Correspondence: Prof. Nikolas Sofikitis, Department of Urol-ogy, Tottori University School of Medicine, Nishimachi 361,Yonago 683, Japan. Tel.: +81 859 348119; Fax: +81 859348074; e-mail:*A part of this study was presented at the 55th Annual Meetingof The American Society of Reproductive Medicine in SanFrancisco, CA, October 49, 1998.

    andrologia 34, 218226 (2002) Accepted: January 10, 2002

    U.S. Copyright Clearance Center Code Statement: 0303-4569/2002/3404-0218 $ 15.00/0

  • would further reduce testicular volume. Consideringthat (i) KS is a common genetic disorder found in1 : 1000 live born males and in 3.1% of infertilemen (Sharara, 1998), and (ii) few pregnancies havebeen achieved with assisted reproduction in coupleswith KS (for review see Sharara, 1998); it is notsurprising that men with KS often appear in assistedreproduction centres. These men currently repre-sent a significant subpopulation of those infertilemen for whom an assisted reproduction trial is theonly hope of fathering their own children. Aprognostic parameter that would accurately indicatethose men with KS who were negative for testicularspermatozoa and could not be candidates forassisted reproduction programs would avoid theunnecessary expense, and associated risks, of ovar-ian stimulation for the female partners.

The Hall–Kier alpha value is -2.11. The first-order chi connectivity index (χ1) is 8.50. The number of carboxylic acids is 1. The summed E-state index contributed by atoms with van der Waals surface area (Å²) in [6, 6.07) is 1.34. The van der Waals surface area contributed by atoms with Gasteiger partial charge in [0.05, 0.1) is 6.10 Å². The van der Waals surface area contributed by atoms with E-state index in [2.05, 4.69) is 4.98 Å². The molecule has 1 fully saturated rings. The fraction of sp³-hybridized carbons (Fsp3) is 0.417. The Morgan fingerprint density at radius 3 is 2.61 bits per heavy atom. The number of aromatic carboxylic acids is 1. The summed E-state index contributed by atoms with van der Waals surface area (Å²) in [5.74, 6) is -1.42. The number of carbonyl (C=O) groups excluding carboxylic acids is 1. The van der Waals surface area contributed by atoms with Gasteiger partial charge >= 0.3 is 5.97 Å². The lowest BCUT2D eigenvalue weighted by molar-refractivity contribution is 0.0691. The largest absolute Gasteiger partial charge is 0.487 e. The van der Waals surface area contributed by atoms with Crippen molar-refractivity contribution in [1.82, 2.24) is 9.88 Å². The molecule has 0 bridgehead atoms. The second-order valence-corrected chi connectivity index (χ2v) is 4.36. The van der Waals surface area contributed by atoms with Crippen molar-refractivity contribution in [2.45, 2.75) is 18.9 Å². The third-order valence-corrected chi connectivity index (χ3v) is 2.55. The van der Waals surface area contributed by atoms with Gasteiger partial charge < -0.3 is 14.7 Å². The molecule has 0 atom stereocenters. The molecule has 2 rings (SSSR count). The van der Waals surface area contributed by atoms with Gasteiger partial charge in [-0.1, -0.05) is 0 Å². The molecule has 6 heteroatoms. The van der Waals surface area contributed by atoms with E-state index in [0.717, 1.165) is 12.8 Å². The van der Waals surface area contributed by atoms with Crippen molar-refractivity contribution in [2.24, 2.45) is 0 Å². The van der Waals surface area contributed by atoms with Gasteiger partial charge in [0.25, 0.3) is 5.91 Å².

Telomeres are specialized structures at the endsof eukaryotic chromosomes that appear to functionin chromosome stabilization, positioning, and rep-lication (Blackburn, 1991). Telomeres stabilizenatural chromosome ends and inhibit aberrantfusions and rearrangements that occur on brokenchromosomes (Blackburn, 1991). The length of thetelomere, which contains TTAGGG repeats, pro-gressively decreases with cell division (Morin, 1989;Prowse et al., 1993). Telomere repeats are synthes-ized de novo onto chromosome ends by the enzymetelomerase. Telomerase, an RNA-dependent DNApolymerase, is the only enzyme to compensate forthe telomeric losses of DNA that occur at each celldivision (Hisatomi et al., 1997, 1999). It is wellknown that telomerase activity is expressed inimmortal cell lines and most human tumours, butis inactive in most normal somatic cells, tissuesadjacent to tumours, or benign growths (Kim et al.,1994; Kim, 1995). Telomerase activity has alsobeen demonstrated in human germ lines andtesticles (Wright et al., 1996; Yamamoto et al.,1999a, 2000a). Some investigators have reportedpositive telomerase activity in mouse, rat, andhuman spermatogonia primary spermatocytes, sec-ondary spermatocytes, and round spermatids,whereas testicular and epididymal spermatozoaare negative for telomerase activity (Prowse et al.,1993; Eisenhauer et al., 1997; Yamamoto et al.,1999a,b). Telomerase is inactivated during sper-miogenesis (Yamamoto et al., 1999b). The telom-erase hypothesis suggests that telomerase activity isgreater in embryonic cells and decreases in somatictissues during development and differentiation(Eisenhauer et al., 1997). In a previous study, thesensitive quantitative telomerase assay (SQTA) wasused in DTB material collected from men withSertoli cellonly syndrome (Yamamoto et al.,1999a) and showed a high sensitivity, specificity,positive predictive value, and negative predictive